July 6, 2012 | 11:55 am
Posted by Danielle Berrin
On the flight back from a recent trip to Italy, I took a slight flight risk and decided to watch Madonna’s critically maligned movie “W.E.” Since I had not heard a single positive thing about it (save for Andrea Riseborough’s performance as Wallis Simpson) I was not particularly excited about my choice. But since the flight was 12.5 hours and it was either that or “Jeff Who Lives At Home” I went for stylized melodrama over modern melancholy.
And reader, I liked it.
The film tells the story of Wally Winthrop, a young, upper-crust New York City housewife whose marital turmoil fuels an obsession with romantic legend: the love affair between the Duke and Duchess of Windsor, otherwise known as King Edward VIII and the American coquette Wallis Simpson. Their romance scandalized a nation; it began when she was married and compelled him to abdicate his throne. The film has its flaws of course, but it was also intense and entertaining. The score, by Polish composer Abel Korzeniowski was a highlight, and though the script was somewhat uneven in its focus on the modern thread (Wally’s affair with a Sotheby’s security guard) and not the classic story, the dialogue was sharp and smart.
By the film’s end I wondered if I liked it more than I should have because my expectations had been so thoroughly sullied beforehand.
As the one of the film’s producers, Harvey Weinstein acknowledged the disconnect: “Of all the movies this year that have gotten a bad shake from the critics, this is the one. And I think it’s Madonna. I think they see the personality behind the film.”
Weinstein’s suggestion that Madonna’s star-power undermined both her and the film’s ability to get a fair shake is an increasing phenomenon.
This is the dawning of the age of celebrity schadenfreude.
Several weeks ago, popular science writer Jonah Lehrer was unstintingly shamed in the press for—I think the term was “self-plagiarism”. The recent staff addition to The New Yorker reportedly lifted whole paragraphs from his earlier work at other publications—among them The Wall Street Journal, The New York Times Magazine and Wired—and reproduced them on his New Yorker blog, Frontal Cortex. The media pounced. “Jonah Lehrer’s ‘Self Plagiarism’ Scandal Rocks The New Yorker” read a Daily Beast headline. Really, it rocked his less successful peers: From The New York Times to Slate to New York Magazine, reporters seemed to delight in Lehrer’s harmless gaffe, determined to crucify an otherwise stellar career for the crime of a little laziness.
As Slate’s Josh Levin put it, “[Self-plagiarism is] not a victimless crime. Lehrer’s readers deserve to know whether the stuff he’s representing as new material was first published in Wired in 2009.”
OK, so sue him.
The reason Lehrer received such a pounding in the press is not because of any crime—petty or otherwise. It is because he is young, brilliant and successful and oh what a delight it is to see him falter.
I also wondered whether this ravenous need to topple the talented played into the scathing reviews Aaron Sorkin received for his new HBO series, “The Newsroom.” The New Yorker’s Emily Nussbaum wrote, “The Newsroom’ gets so bad so quickly that I found my jaw dropping,” and Maureen Ryan wrote on Huffington Post that she found it “obvious and self-congratulatory,” “manipulative and shrieky.” They were hardly the only ones. The tenor of criticism towards Sorkin has been so harsh it reeks of the perverse pleasure the insecure and inferior experience when the brilliant and successful err.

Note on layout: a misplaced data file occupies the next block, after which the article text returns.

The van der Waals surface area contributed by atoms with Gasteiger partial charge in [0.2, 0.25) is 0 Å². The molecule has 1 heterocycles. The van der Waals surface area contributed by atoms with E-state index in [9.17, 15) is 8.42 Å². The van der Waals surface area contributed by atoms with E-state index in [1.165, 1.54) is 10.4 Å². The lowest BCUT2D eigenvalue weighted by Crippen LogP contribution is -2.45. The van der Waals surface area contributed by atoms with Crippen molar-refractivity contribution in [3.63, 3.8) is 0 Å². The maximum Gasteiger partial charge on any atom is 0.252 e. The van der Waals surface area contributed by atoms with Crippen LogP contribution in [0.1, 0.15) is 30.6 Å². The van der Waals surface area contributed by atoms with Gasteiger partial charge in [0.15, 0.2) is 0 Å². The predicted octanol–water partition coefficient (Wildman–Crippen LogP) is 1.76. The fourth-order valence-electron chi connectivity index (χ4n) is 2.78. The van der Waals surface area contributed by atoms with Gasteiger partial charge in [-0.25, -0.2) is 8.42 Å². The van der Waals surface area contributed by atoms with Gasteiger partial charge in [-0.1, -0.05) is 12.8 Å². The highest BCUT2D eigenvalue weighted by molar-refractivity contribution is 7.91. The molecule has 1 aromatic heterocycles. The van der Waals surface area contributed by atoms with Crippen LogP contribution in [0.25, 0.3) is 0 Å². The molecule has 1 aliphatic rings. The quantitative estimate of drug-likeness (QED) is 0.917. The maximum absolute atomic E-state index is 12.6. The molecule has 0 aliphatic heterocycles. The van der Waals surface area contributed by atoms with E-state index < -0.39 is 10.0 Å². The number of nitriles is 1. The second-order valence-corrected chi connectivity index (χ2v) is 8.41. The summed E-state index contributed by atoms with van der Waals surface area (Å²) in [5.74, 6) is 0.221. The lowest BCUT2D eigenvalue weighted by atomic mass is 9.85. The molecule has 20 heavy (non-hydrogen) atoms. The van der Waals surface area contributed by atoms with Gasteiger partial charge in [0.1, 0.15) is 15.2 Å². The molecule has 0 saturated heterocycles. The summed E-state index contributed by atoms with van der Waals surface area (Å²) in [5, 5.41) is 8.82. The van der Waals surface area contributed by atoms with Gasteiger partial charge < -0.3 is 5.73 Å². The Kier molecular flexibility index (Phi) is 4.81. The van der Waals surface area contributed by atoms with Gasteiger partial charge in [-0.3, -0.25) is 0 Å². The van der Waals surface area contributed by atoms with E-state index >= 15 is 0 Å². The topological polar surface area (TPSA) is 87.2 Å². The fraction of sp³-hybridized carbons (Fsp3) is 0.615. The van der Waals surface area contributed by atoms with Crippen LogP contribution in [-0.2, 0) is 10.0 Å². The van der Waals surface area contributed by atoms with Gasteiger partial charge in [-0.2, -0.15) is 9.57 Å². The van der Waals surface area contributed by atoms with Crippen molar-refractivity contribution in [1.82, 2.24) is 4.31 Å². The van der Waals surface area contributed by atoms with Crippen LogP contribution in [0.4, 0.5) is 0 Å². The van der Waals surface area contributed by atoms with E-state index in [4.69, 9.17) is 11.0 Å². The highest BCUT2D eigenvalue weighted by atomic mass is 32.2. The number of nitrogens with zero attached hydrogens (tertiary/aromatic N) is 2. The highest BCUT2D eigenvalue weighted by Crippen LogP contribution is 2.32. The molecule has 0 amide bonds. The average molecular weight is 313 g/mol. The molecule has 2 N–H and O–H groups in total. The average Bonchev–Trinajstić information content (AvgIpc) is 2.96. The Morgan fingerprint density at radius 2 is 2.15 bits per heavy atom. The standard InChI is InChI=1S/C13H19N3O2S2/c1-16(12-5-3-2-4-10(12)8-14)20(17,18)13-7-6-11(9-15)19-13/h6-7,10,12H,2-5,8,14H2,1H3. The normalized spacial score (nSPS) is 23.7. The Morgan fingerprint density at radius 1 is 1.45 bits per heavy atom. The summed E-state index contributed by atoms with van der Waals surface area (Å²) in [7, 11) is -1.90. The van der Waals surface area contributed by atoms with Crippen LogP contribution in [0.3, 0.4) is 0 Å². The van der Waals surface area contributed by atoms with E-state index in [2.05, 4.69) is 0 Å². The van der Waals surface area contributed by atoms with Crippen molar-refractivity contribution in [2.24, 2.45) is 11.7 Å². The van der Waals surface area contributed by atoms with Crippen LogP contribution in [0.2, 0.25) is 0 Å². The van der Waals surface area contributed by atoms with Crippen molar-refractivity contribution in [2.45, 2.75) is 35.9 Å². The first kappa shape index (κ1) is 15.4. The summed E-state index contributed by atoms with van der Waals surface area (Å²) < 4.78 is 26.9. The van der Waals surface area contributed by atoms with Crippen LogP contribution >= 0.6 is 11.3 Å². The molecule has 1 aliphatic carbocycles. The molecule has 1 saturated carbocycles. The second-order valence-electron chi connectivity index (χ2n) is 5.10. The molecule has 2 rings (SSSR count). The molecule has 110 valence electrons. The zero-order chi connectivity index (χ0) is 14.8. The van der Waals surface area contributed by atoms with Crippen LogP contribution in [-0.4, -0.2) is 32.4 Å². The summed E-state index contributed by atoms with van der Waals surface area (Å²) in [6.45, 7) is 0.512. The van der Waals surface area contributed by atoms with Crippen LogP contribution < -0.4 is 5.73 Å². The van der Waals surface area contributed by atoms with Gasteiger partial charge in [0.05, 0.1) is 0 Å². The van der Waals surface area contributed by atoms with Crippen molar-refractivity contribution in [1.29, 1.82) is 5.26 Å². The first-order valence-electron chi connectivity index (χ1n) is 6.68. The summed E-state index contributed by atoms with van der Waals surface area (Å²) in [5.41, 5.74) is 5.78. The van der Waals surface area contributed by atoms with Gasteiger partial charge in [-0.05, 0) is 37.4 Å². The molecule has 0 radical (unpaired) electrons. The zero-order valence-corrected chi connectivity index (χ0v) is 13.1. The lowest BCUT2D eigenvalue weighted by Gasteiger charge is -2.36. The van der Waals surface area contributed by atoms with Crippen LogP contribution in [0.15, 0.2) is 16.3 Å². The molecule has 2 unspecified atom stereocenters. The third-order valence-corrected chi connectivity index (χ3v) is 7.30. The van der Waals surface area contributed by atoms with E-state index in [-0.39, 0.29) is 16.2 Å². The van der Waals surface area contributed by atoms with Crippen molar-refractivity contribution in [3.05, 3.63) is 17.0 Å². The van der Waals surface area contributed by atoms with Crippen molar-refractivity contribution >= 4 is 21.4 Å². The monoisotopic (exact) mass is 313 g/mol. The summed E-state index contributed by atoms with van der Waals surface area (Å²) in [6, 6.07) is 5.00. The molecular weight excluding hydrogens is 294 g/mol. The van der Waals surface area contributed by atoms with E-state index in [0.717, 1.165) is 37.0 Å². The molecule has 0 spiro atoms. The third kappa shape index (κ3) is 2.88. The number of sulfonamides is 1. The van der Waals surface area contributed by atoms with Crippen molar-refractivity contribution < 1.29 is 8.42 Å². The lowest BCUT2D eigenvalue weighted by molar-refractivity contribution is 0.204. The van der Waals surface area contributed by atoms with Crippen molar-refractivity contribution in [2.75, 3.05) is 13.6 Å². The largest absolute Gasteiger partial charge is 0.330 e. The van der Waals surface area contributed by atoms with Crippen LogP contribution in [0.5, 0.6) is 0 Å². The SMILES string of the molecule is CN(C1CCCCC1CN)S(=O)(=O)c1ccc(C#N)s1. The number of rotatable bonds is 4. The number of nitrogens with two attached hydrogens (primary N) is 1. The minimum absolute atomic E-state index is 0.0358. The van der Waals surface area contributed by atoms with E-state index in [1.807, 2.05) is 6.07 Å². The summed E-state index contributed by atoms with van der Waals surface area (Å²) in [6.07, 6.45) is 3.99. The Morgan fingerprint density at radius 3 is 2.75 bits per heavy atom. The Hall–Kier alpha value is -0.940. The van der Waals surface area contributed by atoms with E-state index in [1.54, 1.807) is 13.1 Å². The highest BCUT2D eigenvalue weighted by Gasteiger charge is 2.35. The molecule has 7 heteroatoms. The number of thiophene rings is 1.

By contrast, one “Newsroom” review that was even-handed and fair (though no less critical) was Jake Tapper’s piece in The New Republic. Before he delved into his critique of “The Snoozeroom,” Tapper, the senior White House correspondent for ABC News admitted, “I wanted this show to be great,” and disclosed that he had “eagerly” participated in a research conference call with Sorkin and other writers and journalists during the show’s development stage. His criticism of the show stood apart because it was mostly about the show, not just Sorkin. While Huffington Post’s Ryan decried “giving Sorkin yet another platform in which to Set the People Straight” and Nussbaum snidely remarked that “Sorkin’s shows are the type that people who never watch TV are always claiming are better than anything else on TV,” Tapper was the only one who clearly outlined the show’s conceptual and structural failings: “McAvoy [Newsroom’s protagonist played by Jeff Daniels]—and by extension, Sorkin—preach political selflessness, but they practice pure partisanship; they extol the Fourth Estate’s democratic duty, but they believe that responsibility consists mostly of criticizing Republicans…The fact that the show begins at the height of the Tea Party’s fervor—is no accident… Sorkin’s intent is to show how events of recent memory coud have been covered better by the media if journalists had only had the courage.”
A contrarian spirit is an essential quality in criticism (and in fiction, and in a democracy, for that matter). It is the oil that fuels a show like Sorkin’s “Newsroom”, that enlarges and complicates Madonna’s public image, and challenges abnormally brilliant minds like Lehrer’s to stay fresh. Mediocrity should never be acceptable within the status quo. But, to tear down some of our brightest stars when they are not at their best is a pitiful consolation for the indignity of human envy.
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